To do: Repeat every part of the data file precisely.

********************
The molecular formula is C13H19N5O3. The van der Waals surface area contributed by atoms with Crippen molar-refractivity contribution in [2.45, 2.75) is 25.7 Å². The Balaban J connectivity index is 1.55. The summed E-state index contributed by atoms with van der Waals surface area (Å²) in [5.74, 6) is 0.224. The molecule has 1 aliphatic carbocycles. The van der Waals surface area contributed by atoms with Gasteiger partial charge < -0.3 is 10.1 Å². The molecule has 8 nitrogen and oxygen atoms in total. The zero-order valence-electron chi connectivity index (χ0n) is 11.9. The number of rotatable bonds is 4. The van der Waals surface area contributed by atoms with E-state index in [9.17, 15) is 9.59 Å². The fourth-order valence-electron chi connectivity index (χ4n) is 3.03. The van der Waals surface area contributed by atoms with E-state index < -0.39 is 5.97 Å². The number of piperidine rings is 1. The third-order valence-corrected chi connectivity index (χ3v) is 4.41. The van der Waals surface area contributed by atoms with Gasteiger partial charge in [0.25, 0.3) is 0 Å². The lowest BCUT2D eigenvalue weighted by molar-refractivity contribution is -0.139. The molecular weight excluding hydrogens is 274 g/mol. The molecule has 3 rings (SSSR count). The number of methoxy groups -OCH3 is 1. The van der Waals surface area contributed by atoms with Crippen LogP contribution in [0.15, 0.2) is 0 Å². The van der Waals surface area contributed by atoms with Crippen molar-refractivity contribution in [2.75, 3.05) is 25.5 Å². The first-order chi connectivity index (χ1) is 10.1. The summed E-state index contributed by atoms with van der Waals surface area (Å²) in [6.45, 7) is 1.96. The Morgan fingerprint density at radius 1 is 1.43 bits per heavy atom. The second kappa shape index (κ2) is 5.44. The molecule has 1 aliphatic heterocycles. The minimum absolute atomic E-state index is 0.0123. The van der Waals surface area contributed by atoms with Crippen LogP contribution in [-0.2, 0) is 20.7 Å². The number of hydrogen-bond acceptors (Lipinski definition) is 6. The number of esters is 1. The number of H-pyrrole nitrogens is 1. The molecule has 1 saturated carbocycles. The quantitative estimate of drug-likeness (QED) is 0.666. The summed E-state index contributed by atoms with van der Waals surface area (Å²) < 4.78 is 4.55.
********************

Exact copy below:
The molecular formula is C13H19N5O3. The van der Waals surface area contributed by atoms with Crippen molar-refractivity contribution in [2.45, 2.75) is 25.7 Å². The Balaban J connectivity index is 1.55. The summed E-state index contributed by atoms with van der Waals surface area (Å²) in [5.74, 6) is 0.224. The molecule has 1 aliphatic carbocycles. The van der Waals surface area contributed by atoms with Gasteiger partial charge < -0.3 is 10.1 Å². The molecule has 8 nitrogen and oxygen atoms in total. The zero-order valence-electron chi connectivity index (χ0n) is 11.9. The number of rotatable bonds is 4. The van der Waals surface area contributed by atoms with E-state index in [9.17, 15) is 9.59 Å². The fourth-order valence-electron chi connectivity index (χ4n) is 3.03. The van der Waals surface area contributed by atoms with E-state index < -0.39 is 5.97 Å². The number of piperidine rings is 1. The third-order valence-corrected chi connectivity index (χ3v) is 4.41. The van der Waals surface area contributed by atoms with Gasteiger partial charge in [0.25, 0.3) is 0 Å². The lowest BCUT2D eigenvalue weighted by molar-refractivity contribution is -0.139. The molecular weight excluding hydrogens is 274 g/mol. The molecule has 3 rings (SSSR count). The number of methoxy groups -OCH3 is 1. The van der Waals surface area contributed by atoms with Crippen LogP contribution in [0.15, 0.2) is 0 Å². The van der Waals surface area contributed by atoms with Crippen molar-refractivity contribution in [2.75, 3.05) is 25.5 Å². The first-order chi connectivity index (χ1) is 10.1. The summed E-state index contributed by atoms with van der Waals surface area (Å²) in [6.45, 7) is 1.96. The Morgan fingerprint density at radius 1 is 1.43 bits per heavy atom. The second kappa shape index (κ2) is 5.44. The molecule has 1 aliphatic heterocycles. The minimum absolute atomic E-state index is 0.0123. The van der Waals surface area contributed by atoms with Crippen LogP contribution in [-0.2, 0) is 20.7 Å². The number of hydrogen-bond acceptors (Lipinski definition) is 6. The number of esters is 1. The number of H-pyrrole nitrogens is 1. The molecule has 1 saturated carbocycles. The quantitative estimate of drug-likeness (QED) is 0.666. The summed E-state index contributed by atoms with van der Waals surface area (Å²) < 4.78 is 4.55.